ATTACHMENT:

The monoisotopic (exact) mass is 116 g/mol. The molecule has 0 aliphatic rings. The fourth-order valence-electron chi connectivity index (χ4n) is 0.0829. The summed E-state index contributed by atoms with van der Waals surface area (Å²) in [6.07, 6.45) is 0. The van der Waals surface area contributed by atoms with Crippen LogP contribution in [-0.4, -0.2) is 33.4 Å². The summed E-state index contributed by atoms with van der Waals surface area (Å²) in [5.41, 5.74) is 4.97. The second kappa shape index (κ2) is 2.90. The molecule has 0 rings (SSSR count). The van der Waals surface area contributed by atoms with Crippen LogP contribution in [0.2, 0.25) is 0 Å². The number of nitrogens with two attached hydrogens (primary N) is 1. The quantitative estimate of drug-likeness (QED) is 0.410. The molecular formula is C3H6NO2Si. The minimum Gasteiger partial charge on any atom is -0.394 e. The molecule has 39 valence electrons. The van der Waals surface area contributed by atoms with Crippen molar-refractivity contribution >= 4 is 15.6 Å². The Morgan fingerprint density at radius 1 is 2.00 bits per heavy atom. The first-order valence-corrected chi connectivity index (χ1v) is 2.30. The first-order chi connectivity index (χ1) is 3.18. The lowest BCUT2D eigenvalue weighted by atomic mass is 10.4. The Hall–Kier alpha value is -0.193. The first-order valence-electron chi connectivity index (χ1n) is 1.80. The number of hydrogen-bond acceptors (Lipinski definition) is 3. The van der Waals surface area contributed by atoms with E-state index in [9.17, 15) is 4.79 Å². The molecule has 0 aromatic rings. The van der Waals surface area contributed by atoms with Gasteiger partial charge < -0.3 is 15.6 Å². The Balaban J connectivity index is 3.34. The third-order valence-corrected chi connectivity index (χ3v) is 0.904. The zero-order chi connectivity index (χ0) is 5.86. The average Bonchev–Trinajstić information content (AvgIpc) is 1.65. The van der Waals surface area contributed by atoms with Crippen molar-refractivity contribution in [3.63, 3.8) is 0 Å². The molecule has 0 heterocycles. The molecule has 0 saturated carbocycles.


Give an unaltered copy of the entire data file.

The monoisotopic (exact) mass is 116 g/mol. The molecule has 0 aliphatic rings. The fourth-order valence-electron chi connectivity index (χ4n) is 0.0829. The summed E-state index contributed by atoms with van der Waals surface area (Å²) in [6.07, 6.45) is 0. The van der Waals surface area contributed by atoms with Crippen LogP contribution in [-0.4, -0.2) is 33.4 Å². The summed E-state index contributed by atoms with van der Waals surface area (Å²) in [5.41, 5.74) is 4.97. The second kappa shape index (κ2) is 2.90. The molecule has 0 rings (SSSR count). The van der Waals surface area contributed by atoms with Crippen LogP contribution in [0.2, 0.25) is 0 Å². The number of nitrogens with two attached hydrogens (primary N) is 1. The quantitative estimate of drug-likeness (QED) is 0.410. The molecular formula is C3H6NO2Si. The minimum Gasteiger partial charge on any atom is -0.394 e. The molecule has 39 valence electrons. The van der Waals surface area contributed by atoms with Crippen molar-refractivity contribution >= 4 is 15.6 Å². The Morgan fingerprint density at radius 1 is 2.00 bits per heavy atom. The first-order valence-corrected chi connectivity index (χ1v) is 2.30. The first-order chi connectivity index (χ1) is 3.18. The lowest BCUT2D eigenvalue weighted by atomic mass is 10.4. The Hall–Kier alpha value is -0.193. The first-order valence-electron chi connectivity index (χ1n) is 1.80. The number of hydrogen-bond acceptors (Lipinski definition) is 3. The van der Waals surface area contributed by atoms with E-state index in [9.17, 15) is 4.79 Å². The molecule has 0 aromatic rings. The van der Waals surface area contributed by atoms with Gasteiger partial charge < -0.3 is 15.6 Å². The Balaban J connectivity index is 3.34. The third-order valence-corrected chi connectivity index (χ3v) is 0.904. The zero-order chi connectivity index (χ0) is 5.86. The average Bonchev–Trinajstić information content (AvgIpc) is 1.65. The van der Waals surface area contributed by atoms with Crippen molar-refractivity contribution in [3.63, 3.8) is 0 Å². The molecule has 0 heterocycles. The molecule has 0 saturated carbocycles.